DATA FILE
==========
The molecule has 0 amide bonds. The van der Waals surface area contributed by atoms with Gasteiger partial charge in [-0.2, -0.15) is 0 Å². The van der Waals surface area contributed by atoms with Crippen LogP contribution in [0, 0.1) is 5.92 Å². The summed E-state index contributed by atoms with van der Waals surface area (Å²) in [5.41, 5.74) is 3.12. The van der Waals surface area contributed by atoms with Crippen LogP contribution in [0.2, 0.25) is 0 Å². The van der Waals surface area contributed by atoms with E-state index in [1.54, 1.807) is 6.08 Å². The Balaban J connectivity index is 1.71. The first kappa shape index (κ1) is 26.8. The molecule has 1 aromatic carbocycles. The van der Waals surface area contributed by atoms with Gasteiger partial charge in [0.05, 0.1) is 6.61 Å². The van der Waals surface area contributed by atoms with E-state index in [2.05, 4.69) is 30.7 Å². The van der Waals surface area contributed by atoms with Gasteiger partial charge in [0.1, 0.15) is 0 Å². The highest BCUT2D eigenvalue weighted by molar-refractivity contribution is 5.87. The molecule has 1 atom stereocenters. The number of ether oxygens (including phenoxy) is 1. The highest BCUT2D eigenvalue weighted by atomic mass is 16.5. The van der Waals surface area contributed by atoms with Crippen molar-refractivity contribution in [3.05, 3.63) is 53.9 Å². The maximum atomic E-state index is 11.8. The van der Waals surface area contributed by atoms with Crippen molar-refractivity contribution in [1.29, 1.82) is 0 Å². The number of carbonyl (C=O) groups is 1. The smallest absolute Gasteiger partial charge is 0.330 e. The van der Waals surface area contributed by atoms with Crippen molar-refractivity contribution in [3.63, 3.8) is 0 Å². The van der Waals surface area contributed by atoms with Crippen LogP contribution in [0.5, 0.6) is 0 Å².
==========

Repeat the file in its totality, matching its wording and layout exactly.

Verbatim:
The molecule has 0 amide bonds. The van der Waals surface area contributed by atoms with Gasteiger partial charge in [-0.2, -0.15) is 0 Å². The van der Waals surface area contributed by atoms with Crippen LogP contribution in [0, 0.1) is 5.92 Å². The summed E-state index contributed by atoms with van der Waals surface area (Å²) in [5.41, 5.74) is 3.12. The van der Waals surface area contributed by atoms with Crippen LogP contribution in [0.2, 0.25) is 0 Å². The van der Waals surface area contributed by atoms with E-state index in [1.54, 1.807) is 6.08 Å². The Balaban J connectivity index is 1.71. The first kappa shape index (κ1) is 26.8. The molecule has 1 aromatic carbocycles. The van der Waals surface area contributed by atoms with Gasteiger partial charge in [0.05, 0.1) is 6.61 Å². The van der Waals surface area contributed by atoms with E-state index in [2.05, 4.69) is 30.7 Å². The van der Waals surface area contributed by atoms with Gasteiger partial charge in [0.1, 0.15) is 0 Å². The highest BCUT2D eigenvalue weighted by molar-refractivity contribution is 5.87. The molecule has 1 atom stereocenters. The number of ether oxygens (including phenoxy) is 1. The highest BCUT2D eigenvalue weighted by atomic mass is 16.5. The van der Waals surface area contributed by atoms with Crippen molar-refractivity contribution in [3.05, 3.63) is 53.9 Å². The maximum atomic E-state index is 11.8. The van der Waals surface area contributed by atoms with Crippen molar-refractivity contribution in [1.29, 1.82) is 0 Å². The number of carbonyl (C=O) groups is 1. The smallest absolute Gasteiger partial charge is 0.330 e. The van der Waals surface area contributed by atoms with Crippen molar-refractivity contribution in [3.63, 3.8) is 0 Å². The van der Waals surface area contributed by atoms with Crippen LogP contribution in [0.5, 0.6) is 0 Å².